Bioptix makes an Enhanced Surface Plasmon Resonance device that is used for the detection of molecular interactions. The device is aimed specifically at helping biotechnology researchers understand earlier in the drug-discovery process whether their target molecules are effective against the disease targeted.
Honig in a Sept. 12, 2016, letter, blasted Venaxis management for its acquisition of BiOptix. He demanded a special meeting of shareholders to replace board members and vote on a $7.5 million shareholder dividend.
At issue was a depletion of cash since Venaxis’ failed merger with Strand Life Sciences in March 2016.
“Venaxis’ board has continued allowing the company to waste precious resources with no clear direction or strategy,” the letter stated. “The failed merger with Strand Life Sciences was an expensive endeavor the brunt of which was borne by your shareholders, of which the board and management represent just a tiny fraction. Had the merger proceeded it would have resulted in immense dilution for shareholders …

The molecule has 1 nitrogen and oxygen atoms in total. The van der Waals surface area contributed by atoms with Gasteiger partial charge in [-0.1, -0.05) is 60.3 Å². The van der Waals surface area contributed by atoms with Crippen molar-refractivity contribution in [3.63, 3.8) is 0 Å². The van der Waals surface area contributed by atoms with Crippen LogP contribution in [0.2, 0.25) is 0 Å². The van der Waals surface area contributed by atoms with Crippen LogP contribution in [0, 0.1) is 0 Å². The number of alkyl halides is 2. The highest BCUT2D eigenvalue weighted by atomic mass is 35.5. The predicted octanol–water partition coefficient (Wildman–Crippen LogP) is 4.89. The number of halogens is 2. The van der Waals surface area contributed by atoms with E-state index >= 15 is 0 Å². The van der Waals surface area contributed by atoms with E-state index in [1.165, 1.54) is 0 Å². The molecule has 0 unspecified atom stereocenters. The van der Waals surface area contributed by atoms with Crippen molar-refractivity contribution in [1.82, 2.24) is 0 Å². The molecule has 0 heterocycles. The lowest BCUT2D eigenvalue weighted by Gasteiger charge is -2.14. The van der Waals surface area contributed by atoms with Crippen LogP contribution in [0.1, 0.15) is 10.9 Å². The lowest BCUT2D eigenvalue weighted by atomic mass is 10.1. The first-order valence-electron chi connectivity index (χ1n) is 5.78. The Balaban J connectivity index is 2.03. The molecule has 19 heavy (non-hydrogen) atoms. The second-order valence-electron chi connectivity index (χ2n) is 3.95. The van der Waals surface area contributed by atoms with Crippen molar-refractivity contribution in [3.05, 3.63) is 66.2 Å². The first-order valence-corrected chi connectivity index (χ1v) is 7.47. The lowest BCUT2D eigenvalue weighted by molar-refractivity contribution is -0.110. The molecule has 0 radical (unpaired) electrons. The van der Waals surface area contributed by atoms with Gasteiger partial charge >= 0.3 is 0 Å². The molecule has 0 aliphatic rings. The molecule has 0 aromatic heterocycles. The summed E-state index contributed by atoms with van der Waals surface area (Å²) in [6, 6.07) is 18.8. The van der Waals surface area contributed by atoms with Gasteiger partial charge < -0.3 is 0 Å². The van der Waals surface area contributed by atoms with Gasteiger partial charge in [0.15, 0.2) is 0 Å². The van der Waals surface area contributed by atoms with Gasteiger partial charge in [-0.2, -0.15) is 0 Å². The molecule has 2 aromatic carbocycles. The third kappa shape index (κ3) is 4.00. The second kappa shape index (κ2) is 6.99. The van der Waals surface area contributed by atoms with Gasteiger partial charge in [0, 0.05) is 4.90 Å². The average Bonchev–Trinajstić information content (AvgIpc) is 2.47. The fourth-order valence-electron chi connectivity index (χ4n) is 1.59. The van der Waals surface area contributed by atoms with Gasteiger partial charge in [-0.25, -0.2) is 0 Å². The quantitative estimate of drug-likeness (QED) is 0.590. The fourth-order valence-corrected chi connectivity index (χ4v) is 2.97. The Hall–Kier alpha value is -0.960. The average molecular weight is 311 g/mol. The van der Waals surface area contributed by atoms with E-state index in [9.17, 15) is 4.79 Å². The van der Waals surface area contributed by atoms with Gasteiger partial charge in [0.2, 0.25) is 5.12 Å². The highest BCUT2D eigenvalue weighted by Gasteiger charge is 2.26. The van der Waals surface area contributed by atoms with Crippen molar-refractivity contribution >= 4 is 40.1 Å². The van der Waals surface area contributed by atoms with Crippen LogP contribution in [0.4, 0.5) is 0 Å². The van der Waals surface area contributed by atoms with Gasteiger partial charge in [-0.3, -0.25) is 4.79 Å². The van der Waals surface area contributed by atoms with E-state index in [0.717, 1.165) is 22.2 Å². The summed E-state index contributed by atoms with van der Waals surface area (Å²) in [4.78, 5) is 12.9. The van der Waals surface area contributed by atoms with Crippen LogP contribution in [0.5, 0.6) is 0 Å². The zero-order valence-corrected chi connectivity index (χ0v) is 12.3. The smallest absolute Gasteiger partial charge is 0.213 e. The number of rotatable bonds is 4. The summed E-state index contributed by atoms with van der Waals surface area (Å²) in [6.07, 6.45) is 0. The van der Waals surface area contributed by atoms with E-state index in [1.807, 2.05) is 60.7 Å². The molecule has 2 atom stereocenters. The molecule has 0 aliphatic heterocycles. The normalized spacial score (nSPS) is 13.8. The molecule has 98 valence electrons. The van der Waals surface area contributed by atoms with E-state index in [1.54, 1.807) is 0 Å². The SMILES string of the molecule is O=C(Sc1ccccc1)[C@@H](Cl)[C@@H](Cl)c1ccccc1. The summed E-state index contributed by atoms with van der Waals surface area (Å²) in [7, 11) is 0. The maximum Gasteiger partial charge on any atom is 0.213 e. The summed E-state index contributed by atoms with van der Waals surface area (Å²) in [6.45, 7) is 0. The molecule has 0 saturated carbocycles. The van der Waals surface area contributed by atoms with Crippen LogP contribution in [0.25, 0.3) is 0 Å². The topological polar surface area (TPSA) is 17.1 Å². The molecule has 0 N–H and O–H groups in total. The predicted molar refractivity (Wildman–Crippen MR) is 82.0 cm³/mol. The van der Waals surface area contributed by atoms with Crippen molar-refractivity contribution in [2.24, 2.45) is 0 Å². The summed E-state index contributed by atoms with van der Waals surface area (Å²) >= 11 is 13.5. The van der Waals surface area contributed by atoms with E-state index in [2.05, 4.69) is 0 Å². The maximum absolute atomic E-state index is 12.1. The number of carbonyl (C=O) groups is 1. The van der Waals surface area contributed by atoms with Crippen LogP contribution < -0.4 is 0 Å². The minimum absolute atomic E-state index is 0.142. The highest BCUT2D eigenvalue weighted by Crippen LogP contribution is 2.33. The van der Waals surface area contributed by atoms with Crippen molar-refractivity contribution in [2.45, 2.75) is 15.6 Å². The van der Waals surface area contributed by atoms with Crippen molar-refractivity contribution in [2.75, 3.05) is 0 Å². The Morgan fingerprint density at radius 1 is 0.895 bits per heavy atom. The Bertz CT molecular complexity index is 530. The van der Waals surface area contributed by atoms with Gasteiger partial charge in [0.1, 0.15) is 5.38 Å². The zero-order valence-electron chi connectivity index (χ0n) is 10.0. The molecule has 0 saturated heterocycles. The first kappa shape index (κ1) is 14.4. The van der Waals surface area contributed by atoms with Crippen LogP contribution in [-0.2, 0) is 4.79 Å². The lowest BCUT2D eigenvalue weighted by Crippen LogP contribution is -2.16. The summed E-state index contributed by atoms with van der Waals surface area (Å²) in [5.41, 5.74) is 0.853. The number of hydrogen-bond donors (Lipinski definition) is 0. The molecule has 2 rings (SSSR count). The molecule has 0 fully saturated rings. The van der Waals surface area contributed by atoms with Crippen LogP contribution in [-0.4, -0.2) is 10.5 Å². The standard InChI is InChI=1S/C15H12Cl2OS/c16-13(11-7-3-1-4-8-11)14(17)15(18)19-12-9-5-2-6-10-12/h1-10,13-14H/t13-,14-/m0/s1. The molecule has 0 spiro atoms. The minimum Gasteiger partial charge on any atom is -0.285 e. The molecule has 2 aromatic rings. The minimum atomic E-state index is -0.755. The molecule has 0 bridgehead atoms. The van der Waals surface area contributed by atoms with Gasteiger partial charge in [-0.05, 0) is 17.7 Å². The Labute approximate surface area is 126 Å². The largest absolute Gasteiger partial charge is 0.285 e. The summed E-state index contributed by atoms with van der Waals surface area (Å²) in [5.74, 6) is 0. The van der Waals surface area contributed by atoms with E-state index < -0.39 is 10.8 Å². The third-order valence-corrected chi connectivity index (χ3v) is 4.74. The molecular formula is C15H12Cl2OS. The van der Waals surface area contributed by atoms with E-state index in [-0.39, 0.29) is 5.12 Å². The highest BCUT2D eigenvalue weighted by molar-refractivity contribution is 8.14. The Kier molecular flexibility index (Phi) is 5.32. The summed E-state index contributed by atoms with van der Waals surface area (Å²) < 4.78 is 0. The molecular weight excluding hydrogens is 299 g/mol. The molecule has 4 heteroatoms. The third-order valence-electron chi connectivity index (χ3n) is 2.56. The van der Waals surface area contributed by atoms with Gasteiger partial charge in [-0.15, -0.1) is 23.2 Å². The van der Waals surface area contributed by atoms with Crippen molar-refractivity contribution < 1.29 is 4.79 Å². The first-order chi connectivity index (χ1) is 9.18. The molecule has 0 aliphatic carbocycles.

“Meanwhile, Venaxis’ cash continues to dwindle while board fees and management salaries continue to be paid.”
Honig noted that, as of Dec. 31, 2014, “Venaxis had approximately $24.5 million in cash and short term investments. At the most recent quarter end, as of June 30, 2016, Venaxis had approximately $16 million in cash and short term investments with a cash burn of approximately $900,000 last quarter …
“Shareholders cannot continue to wait around with question marks and a board that has proven to be distracted and ineffective.”
He followed up with another letter, Sept. 14, in which he questioned BiOptix’ ability to compete with “corporate giants, GE and Danaher …”
Honig accused Lundy of seeking to preserve the positions of management through the BiOptix acquisition.
“As a shareholder of Venaxis learning of the steps you will take to entrench management at the expense of shareholders is deeply disturbing,” Honig wrote, accusing Lundy of “running a failing business.”